Westwood teachers employ the practice of Council to develop listening skills and empathy, and to give students and their families an opportunity to connect in the school community.
The Council program encourages deep and honest communication. Based on indigenous, worldwide cultural practices, including Native American traditions, as well as contemporary organizational management practices, Council is a formal, structured process of sitting in a circle and passing a talking piece to address a prompt from a trained teacher-facilitator.
At Westwood, we teach students the “Four Intentions” of Council – to speak from the heart, to listen from the heart without judgment, to speak spontaneously without planning, and to “keep it lean” so everyone has time with the talking piece.
Council is a non-hierarchical forum for discussion. Instead of standing at the board delivering instruction, teachers sit with students in the circle. This allows participants to hear each other in a way that is sorely lacking in the traditional school and classroom culture.
Each individual teacher or team determines how to best use Council in his or her classroom.
Why use Council?
Does LAUSD endorse Council?
Why use bells & centerpieces?
What happens in Council?
How are teachers trained?
Is Council confidential?
How can parents get involved?
Who can I contact for more information?
Developing expressive, compassionate, listening skills
Council is the best tool we have found to help children appreciate the diverse backgrounds, experiences, and opinions of their classmates. Regular use of Council promotes a classroom culture where children learn to connect meaningfully with their peers and with adults.
Being “in Council” helps students develop attention, concentration, and listening skills; to express themselves fully and appropriately; and to “suspend” preconceptions.
Participating in Council has the same benefits for adults in a school community – at staff, committee, teacher/parent, or community meetings. Teachers at Westwood agree that governing the school using Council as a tool helps us model the adult behaviors we wish to encourage in students.
Council allows participants to practice listening without thinking about a response or a right answer, so that we can be better listeners during math class, at the supermarket checkout, or with our families. It’s a welcome break from the typical teacher-led classroom discussion where the teacher talks a lot, and a few children respond.
Many children speak about Council as one of the most important things that happen at school, because they feel that their peers and teachers are really listening to them. That’s something we need more of at school and everywhere.
Foundational skills for literacy
Council also provides students with experiences that underlie basic literacy. In Council students learn that their experience matters, that they have stories to tell. They also learn that their peers, and their teachers, all have valuable and diverse life experiences from which we can all learn. Council focuses on the speaking and listening standards in the Language Arts curriculum (although it is useful as a meaning-making process in other disciplines as well).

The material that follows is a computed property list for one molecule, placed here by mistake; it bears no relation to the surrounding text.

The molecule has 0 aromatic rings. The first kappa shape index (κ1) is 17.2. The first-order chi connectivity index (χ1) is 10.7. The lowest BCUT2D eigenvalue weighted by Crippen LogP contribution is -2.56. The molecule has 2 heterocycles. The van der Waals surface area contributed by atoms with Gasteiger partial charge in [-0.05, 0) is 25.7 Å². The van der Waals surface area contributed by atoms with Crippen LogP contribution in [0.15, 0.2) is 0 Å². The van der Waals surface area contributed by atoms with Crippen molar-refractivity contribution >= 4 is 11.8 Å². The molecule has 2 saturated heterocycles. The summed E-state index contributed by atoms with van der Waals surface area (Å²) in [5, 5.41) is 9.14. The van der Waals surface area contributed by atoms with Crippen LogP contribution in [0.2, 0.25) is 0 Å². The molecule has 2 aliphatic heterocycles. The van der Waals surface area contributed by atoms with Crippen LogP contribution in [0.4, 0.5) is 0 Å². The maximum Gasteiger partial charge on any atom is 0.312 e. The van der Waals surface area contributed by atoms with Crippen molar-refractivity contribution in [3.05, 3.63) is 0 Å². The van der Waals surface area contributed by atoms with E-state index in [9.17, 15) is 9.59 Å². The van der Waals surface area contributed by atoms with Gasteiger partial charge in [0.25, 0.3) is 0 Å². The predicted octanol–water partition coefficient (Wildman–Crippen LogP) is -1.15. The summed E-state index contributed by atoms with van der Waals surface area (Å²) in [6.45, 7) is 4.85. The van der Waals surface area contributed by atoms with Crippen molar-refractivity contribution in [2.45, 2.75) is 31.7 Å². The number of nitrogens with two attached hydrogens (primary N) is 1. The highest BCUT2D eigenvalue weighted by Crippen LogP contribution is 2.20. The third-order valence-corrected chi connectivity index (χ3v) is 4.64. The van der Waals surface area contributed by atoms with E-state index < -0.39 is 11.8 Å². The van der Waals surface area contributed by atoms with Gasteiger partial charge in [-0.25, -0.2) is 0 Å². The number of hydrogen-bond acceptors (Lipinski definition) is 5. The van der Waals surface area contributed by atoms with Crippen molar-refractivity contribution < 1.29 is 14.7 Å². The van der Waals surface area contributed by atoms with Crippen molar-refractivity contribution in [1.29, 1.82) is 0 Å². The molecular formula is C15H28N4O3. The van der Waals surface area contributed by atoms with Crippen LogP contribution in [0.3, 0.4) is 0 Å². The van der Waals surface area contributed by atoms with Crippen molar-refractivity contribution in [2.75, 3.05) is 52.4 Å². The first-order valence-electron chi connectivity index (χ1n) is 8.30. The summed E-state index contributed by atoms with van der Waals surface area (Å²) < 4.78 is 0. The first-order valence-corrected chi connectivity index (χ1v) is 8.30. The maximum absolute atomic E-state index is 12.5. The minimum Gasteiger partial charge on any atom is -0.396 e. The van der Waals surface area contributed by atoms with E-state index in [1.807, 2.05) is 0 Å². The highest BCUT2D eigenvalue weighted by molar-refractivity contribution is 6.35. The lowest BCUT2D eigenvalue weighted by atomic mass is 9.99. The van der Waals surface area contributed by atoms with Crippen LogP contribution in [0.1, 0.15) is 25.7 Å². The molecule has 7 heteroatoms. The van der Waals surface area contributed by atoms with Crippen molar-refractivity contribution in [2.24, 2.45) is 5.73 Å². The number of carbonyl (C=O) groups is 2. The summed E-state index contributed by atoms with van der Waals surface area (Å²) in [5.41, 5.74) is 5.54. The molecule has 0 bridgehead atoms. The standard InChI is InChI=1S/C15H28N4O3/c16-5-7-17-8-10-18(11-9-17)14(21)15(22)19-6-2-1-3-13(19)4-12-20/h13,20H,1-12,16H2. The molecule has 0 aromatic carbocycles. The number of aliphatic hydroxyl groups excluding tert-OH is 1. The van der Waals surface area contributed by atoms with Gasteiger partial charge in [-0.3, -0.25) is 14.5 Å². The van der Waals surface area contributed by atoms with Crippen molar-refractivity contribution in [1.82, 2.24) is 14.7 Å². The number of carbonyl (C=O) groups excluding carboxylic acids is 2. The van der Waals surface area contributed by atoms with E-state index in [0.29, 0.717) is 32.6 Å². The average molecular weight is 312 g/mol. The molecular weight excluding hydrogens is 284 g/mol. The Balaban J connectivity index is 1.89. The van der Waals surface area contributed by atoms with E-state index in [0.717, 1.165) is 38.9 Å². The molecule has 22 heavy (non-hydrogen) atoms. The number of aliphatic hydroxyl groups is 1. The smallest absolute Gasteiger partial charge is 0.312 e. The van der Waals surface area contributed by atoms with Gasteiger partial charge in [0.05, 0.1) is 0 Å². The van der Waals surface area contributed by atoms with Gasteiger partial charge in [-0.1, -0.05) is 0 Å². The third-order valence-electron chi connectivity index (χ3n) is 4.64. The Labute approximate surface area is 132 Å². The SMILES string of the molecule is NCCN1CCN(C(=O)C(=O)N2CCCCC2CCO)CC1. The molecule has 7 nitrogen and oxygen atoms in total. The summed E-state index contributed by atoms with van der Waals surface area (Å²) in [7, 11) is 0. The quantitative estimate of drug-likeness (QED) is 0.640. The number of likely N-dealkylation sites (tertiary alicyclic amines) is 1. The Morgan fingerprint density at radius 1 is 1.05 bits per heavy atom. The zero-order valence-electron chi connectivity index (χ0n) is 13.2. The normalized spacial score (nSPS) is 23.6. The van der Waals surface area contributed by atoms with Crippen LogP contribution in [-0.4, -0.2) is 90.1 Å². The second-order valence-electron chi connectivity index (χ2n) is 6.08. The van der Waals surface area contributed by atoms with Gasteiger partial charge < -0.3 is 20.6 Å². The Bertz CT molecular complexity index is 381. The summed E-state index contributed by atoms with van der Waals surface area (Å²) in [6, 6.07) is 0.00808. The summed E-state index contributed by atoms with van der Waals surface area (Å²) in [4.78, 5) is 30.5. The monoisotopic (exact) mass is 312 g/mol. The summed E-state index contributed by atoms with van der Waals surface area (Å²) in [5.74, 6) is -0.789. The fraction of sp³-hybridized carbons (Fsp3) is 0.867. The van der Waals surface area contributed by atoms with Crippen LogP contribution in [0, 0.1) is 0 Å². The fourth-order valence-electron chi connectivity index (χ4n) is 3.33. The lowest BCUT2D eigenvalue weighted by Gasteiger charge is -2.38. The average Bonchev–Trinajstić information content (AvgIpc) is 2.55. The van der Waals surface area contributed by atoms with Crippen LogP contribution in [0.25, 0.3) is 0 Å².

When students learn that they have a voice, that they have something of value to say, and that when they express themselves from the heart and with care for the listeners, this elicits their desire to express themselves in writing. When students listen from the heart to the stories of others, and find that they are touched and informed, they will be more likely to transfer this deep listening to their reading, and so more fully comprehend meaning in text.
LAUSD recognizes the value of council at schools as a community building, character development program; as a conflict resolution program; as a powerful tool for delivering curriculum; and as a vehicle for developing speaking and listening skills, elements of the District’s literacy program. The District offers salary point classes to teachers on using council in classrooms.
In August of 2006, the LAUSD established the Council Practitioners Center (CPC). The CPC trains teachers, counselors, and administrators throughout LAUSD. For the 2007-2008 school year, Westwood was chosen to become one of five new Council pilot schools.
During this, our third year of Council, the CPC is supporting Westwood by providing the following:
- Experienced council mentors to all teachers new to Council
- Professional developments linking council to state learning standards in all academic disciplines
- Staff councils
- Parent presentations and parent council facilitation
- At the end of the year, a curriculum book based on actual Westwood council sessions from each class.
- An independent evaluation of the program conducted by WestEd
Although effective councils can certainly be held anywhere or anytime two or more people agree to speak honestly to each other, a formal classroom council involves some ritual elements to help children separate the time that they are “in council,” and the specific listening and speaking intentions that entails, with the rest of the school day.
Creating a beautiful centerpiece with a cloth, flowers, items from nature, or talking pieces children have collected helps give the circle a center and a place where students can focus attention when not looking at a speaker. Students love to help move furniture or set the room up for a council session. Ringing a bell or gong and listening until the last sound waves stop resonating brings a welcome separation from the noise and activity of classroom life, and reinforces the idea that silence can be valuable. We speak of creating a “container,” a safe space respected by everyone, in which students are free to speak openly or to spend the time they need to express themselves completely.